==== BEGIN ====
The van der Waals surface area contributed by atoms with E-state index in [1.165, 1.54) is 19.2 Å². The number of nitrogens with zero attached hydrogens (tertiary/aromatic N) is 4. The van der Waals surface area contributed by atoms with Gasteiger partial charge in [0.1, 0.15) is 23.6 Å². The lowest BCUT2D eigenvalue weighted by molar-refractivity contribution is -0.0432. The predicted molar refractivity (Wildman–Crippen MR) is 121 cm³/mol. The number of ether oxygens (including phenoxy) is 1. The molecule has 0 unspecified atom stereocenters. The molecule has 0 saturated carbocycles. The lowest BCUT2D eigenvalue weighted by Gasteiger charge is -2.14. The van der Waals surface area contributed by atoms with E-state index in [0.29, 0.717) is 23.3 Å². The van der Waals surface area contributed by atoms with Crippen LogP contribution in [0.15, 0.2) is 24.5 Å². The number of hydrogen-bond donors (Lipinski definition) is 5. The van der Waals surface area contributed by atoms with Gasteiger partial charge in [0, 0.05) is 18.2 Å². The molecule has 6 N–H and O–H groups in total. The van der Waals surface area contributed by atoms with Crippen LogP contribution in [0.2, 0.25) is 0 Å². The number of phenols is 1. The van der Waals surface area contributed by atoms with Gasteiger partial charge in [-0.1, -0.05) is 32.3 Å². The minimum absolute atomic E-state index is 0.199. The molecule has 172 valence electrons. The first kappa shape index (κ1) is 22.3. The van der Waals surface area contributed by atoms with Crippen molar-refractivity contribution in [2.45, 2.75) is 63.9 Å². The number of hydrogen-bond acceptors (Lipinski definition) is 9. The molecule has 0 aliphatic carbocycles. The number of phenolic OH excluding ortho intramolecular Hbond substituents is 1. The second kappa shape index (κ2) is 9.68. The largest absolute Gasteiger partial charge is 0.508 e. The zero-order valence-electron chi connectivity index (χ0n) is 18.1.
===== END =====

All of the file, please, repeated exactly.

The van der Waals surface area contributed by atoms with E-state index in [1.165, 1.54) is 19.2 Å². The number of nitrogens with zero attached hydrogens (tertiary/aromatic N) is 4. The van der Waals surface area contributed by atoms with Gasteiger partial charge in [0.1, 0.15) is 23.6 Å². The lowest BCUT2D eigenvalue weighted by molar-refractivity contribution is -0.0432. The predicted molar refractivity (Wildman–Crippen MR) is 121 cm³/mol. The number of ether oxygens (including phenoxy) is 1. The molecule has 0 unspecified atom stereocenters. The molecule has 0 saturated carbocycles. The lowest BCUT2D eigenvalue weighted by Gasteiger charge is -2.14. The van der Waals surface area contributed by atoms with E-state index in [0.29, 0.717) is 23.3 Å². The van der Waals surface area contributed by atoms with Crippen LogP contribution in [0.15, 0.2) is 24.5 Å². The number of hydrogen-bond donors (Lipinski definition) is 5. The van der Waals surface area contributed by atoms with Gasteiger partial charge in [0, 0.05) is 18.2 Å². The molecule has 6 N–H and O–H groups in total. The van der Waals surface area contributed by atoms with Crippen LogP contribution in [0.2, 0.25) is 0 Å². The number of phenols is 1. The van der Waals surface area contributed by atoms with Gasteiger partial charge in [-0.1, -0.05) is 32.3 Å². The minimum absolute atomic E-state index is 0.199. The molecule has 172 valence electrons. The first kappa shape index (κ1) is 22.3. The van der Waals surface area contributed by atoms with Crippen molar-refractivity contribution in [2.45, 2.75) is 63.9 Å². The number of hydrogen-bond acceptors (Lipinski definition) is 9. The molecule has 0 aliphatic carbocycles. The number of phenolic OH excluding ortho intramolecular Hbond substituents is 1. The second kappa shape index (κ2) is 9.68. The largest absolute Gasteiger partial charge is 0.508 e. The zero-order valence-electron chi connectivity index (χ0n) is 18.1.